Researchers assessing the efficacy of malaria vaccines were confronted with the lack of a case definition of clinical malaria. In order to define the vaccine efficacy, simple malaria infection is not a good indicator: pragmatically, they are not really interested in how many infections are prevented by a vaccine, but rather in how many disease episodes (and related deaths) are potentially avoided by vaccination. Therefore, in order to find a proxy of clinical malaria, the epidemiologists involved in vaccine trials focused on fever, and attempted at estimating, in a given population, what proportion of fevers could be attributed to malaria.[16] The basic concept was the well known epidemiological concept of the attributable risk (AR), or attributable fraction (AF), that aims at estimating, in a longitudinal or in a case-control study, how many cases of a given disease are attributable to one or more risk factors. The formulas are well known and may be retrieved in any epidemiological textbook.[19] We briefly summarize how this is done starting from longitudinal data, that is, from two populations of infected and not infected children and assessing the proportion of fevers occurring in a short time in the two groups.[20] If we call fp the proportion of febrile amongst parasitaemic children, and fp0 the proportion of febrile children amongst aparasitaemiac children, then the AF (or the proportion of fevers attributable to malaria) will be:

AF=(fp - fp0)/fp

The following example (Table 1) is taken from a population study in children in the Gambia.[21] More parasitaemic than aparasitaemic children have fever (41/127 or 32% versus 33/280 or 11%).  But among the 41 febrile patients with malaria parasites in blood, the fever is not caused by malaria in all, as fever is also found in a (albeit smaller) proportion of uninfected children. The proportion of fevers that are attributable to malaria is represented by the AF.

    fp =0.32 or 32%
    fp0=0.11 or 11%.
    AF = (0.32 - 0.11)/0.32 = 0.63.

In normal language this means that 63% of children with fever and parasites are presumed to be ill due to malaria, in the other 37% the fever is probably caused by another disease (see Figure 1 for a visual representation).

Table 1.
Presence of fever according to parasitaemia in a population study.

Figure 1.
Grafic representation of the attributable fraction (AF) of fever to malaria infection, based on data in Table 1. The area of the squares is proportional to the size of each group. Fevers attributable to malaria (in red) are only a proportion of infected subjects with fever, while in yellow are represented fevers likely to be due to another cause, albeit some are observed in plasmodia carriers.

In a given endemic area, only a proportion of fevers among infected subjects is attributable to malaria. This proportion increases with parasite density, and over a given cut-off, virtually all fevers are attributable to malaria. The trouble is that this proportion is variable and depends on several factors, including the intensity of transmission, usually influenced by season and often variable across the years, and on the age of the subjects. Moreover, the AF is an epidemiological concept that cannot be automatically translated into individual diagnosis. In a rural area of Burkina Faso, we estimated that in the rainy season, among children > 5 years with fever and with a P. falciparum parasite density between 400 and 4000/無, about half cases were attributable to malaria.[22] If I see an individual patient with fever, and with a positive malaria film for P.falciparum, with parasite density say 2000/無, what I can say is that my patient is about 50% likely to have an acute malaria attack, and 50% likely to be a carrier of malaria parasites in blood with another cause of his current fever.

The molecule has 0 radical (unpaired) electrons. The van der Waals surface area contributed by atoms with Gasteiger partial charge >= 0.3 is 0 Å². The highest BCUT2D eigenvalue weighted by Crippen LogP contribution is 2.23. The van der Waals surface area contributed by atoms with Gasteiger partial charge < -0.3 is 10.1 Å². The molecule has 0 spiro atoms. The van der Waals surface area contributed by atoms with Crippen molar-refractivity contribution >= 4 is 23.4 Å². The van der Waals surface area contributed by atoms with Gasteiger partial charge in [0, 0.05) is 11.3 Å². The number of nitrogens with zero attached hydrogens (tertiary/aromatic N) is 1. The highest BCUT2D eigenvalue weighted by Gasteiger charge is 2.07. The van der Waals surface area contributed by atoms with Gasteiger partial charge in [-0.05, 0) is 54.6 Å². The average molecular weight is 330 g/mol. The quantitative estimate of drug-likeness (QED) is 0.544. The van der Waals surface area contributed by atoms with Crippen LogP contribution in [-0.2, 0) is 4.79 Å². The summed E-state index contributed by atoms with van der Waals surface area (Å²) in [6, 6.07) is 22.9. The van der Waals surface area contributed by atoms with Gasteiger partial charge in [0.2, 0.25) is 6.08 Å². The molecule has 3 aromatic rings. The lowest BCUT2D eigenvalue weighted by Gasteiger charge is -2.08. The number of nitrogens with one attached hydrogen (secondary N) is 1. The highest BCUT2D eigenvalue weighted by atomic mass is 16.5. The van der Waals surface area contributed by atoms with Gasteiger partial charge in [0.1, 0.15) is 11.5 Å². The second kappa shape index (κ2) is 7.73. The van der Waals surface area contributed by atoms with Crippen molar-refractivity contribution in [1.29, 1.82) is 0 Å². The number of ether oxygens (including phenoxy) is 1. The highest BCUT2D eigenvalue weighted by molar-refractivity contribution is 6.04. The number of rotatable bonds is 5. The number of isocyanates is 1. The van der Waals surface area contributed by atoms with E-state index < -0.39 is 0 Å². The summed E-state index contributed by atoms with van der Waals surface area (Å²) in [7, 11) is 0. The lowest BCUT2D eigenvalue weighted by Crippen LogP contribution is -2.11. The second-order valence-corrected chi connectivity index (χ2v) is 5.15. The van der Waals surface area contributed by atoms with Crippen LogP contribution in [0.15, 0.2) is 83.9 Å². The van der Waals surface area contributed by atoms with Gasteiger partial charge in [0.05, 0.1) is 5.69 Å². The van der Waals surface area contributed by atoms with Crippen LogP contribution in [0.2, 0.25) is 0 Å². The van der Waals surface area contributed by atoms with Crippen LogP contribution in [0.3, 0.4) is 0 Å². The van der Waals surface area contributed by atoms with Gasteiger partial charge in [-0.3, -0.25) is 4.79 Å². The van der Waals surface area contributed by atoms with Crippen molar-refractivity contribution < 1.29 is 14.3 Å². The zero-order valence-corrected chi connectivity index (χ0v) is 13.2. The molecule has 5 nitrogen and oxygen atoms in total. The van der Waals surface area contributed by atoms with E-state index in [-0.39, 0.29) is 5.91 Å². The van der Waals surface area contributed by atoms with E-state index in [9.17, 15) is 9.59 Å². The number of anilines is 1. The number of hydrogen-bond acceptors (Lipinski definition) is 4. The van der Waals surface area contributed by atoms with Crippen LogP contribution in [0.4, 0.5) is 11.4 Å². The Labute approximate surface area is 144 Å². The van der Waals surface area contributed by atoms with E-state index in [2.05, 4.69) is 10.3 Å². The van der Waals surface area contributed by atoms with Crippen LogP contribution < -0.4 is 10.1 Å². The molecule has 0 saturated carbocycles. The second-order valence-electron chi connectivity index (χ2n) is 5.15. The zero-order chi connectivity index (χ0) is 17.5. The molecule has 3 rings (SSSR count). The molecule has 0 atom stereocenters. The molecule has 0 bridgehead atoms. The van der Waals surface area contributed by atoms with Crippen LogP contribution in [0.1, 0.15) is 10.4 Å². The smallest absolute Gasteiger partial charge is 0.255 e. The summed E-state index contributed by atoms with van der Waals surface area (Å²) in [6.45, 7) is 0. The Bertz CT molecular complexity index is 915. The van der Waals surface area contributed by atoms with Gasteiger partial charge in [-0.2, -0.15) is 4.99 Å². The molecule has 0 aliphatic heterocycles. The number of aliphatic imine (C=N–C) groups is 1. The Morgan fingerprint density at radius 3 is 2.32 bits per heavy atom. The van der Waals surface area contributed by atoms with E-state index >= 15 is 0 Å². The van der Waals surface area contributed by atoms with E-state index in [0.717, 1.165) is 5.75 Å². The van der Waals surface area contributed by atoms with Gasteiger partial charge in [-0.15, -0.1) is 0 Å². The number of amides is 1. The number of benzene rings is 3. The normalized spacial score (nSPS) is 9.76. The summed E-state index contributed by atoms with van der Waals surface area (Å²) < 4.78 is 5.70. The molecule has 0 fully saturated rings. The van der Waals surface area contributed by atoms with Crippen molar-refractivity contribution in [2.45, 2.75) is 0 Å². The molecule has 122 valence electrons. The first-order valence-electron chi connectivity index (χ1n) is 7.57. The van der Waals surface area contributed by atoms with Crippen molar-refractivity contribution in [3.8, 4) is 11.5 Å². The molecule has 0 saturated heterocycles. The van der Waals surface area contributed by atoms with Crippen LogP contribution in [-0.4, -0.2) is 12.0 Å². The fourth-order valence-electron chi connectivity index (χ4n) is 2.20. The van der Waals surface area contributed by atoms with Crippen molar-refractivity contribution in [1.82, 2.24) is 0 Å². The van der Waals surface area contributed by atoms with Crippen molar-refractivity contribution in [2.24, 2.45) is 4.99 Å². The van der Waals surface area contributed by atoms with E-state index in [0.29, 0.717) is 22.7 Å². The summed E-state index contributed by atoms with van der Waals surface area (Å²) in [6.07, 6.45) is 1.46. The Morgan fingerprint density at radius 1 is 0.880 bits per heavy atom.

Malaria infection without disease: plasmodia in blood without fever?
Is asymptomatic malaria infection a harmless condition? Can we define infected subjects without fever as healthy carriers? The answer is no. Unfortunately, not much research has been done on the pathological effects of the long term presence of malaria infection in blood, but a strong epidemiological evidence exists that malaria infection produces pathological effects even in the absence of fever. Anemia is certainly more frequent/severe in children with malaria parasites in blood, and so is splenomegaly,[23] to such an extent that the so called “spleen rate” is a marker of malaria prevalence that is almost as accurate as a lab based survey.[24] Anemia and a big spleen are the most common markers of a “chronic malaria”, and these subjects cannot be defined as “healthy”. The most severe form of chronic malaria is hyper-reactive malarial splenomegaly (HMS), a neglected condition characterized by gross splenomegaly, pancytopenia, and a severely impaired cellular immunity.[25] Plasmodia are present in blood, but at such a low parasite density that they may be missed, both by microscopy and by RDTs. This condition is invariably fatal if not adequately treated, and is probably the tip of the iceberg of the pathologic manifestations of a chronic malaria infection. A striking, indirect epidemiological indication of the harmful effects of malaria infection is the spectacular reduction of child mortality observed by some of the first trials of impregnated bed nets:[26] the prevention of specific malaria mortality explained only a fraction of this reduction, indicating that malaria infection is a predisposing factor to death from other causes. Therefore, malaria infection is likely to produce pathological effects even in the absence of fever, and when it is detected, it should probably be treated.

Diagnosis of malaria infection and disease.